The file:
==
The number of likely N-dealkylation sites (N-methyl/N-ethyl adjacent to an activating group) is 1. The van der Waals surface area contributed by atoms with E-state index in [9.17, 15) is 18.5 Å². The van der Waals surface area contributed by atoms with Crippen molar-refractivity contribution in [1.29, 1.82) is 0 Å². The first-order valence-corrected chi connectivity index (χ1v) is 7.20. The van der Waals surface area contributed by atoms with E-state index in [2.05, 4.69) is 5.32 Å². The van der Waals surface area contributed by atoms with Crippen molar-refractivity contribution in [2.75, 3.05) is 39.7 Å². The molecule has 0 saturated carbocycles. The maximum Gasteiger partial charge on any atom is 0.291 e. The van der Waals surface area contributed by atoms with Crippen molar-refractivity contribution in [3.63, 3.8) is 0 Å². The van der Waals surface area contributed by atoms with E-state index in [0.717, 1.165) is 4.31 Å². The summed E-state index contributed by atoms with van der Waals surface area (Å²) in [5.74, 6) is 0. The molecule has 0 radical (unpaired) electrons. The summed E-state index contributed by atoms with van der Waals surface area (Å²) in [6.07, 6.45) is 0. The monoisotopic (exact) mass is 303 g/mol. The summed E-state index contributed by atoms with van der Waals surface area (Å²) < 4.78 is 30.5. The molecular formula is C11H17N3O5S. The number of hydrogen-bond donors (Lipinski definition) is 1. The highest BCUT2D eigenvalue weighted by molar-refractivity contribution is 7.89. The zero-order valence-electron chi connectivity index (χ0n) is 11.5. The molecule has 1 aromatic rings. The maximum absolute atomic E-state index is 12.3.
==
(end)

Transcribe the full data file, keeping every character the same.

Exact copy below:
The number of likely N-dealkylation sites (N-methyl/N-ethyl adjacent to an activating group) is 1. The van der Waals surface area contributed by atoms with E-state index in [9.17, 15) is 18.5 Å². The van der Waals surface area contributed by atoms with Crippen molar-refractivity contribution in [1.29, 1.82) is 0 Å². The first-order valence-corrected chi connectivity index (χ1v) is 7.20. The van der Waals surface area contributed by atoms with E-state index in [2.05, 4.69) is 5.32 Å². The van der Waals surface area contributed by atoms with Crippen molar-refractivity contribution in [2.75, 3.05) is 39.7 Å². The molecule has 0 saturated carbocycles. The maximum Gasteiger partial charge on any atom is 0.291 e. The van der Waals surface area contributed by atoms with Crippen molar-refractivity contribution in [3.63, 3.8) is 0 Å². The van der Waals surface area contributed by atoms with E-state index in [0.717, 1.165) is 4.31 Å². The summed E-state index contributed by atoms with van der Waals surface area (Å²) in [5.74, 6) is 0. The molecule has 0 radical (unpaired) electrons. The summed E-state index contributed by atoms with van der Waals surface area (Å²) in [6.07, 6.45) is 0. The monoisotopic (exact) mass is 303 g/mol. The summed E-state index contributed by atoms with van der Waals surface area (Å²) < 4.78 is 30.5. The molecular formula is C11H17N3O5S. The number of hydrogen-bond donors (Lipinski definition) is 1. The highest BCUT2D eigenvalue weighted by molar-refractivity contribution is 7.89. The zero-order valence-electron chi connectivity index (χ0n) is 11.5. The molecule has 1 aromatic rings. The maximum absolute atomic E-state index is 12.3.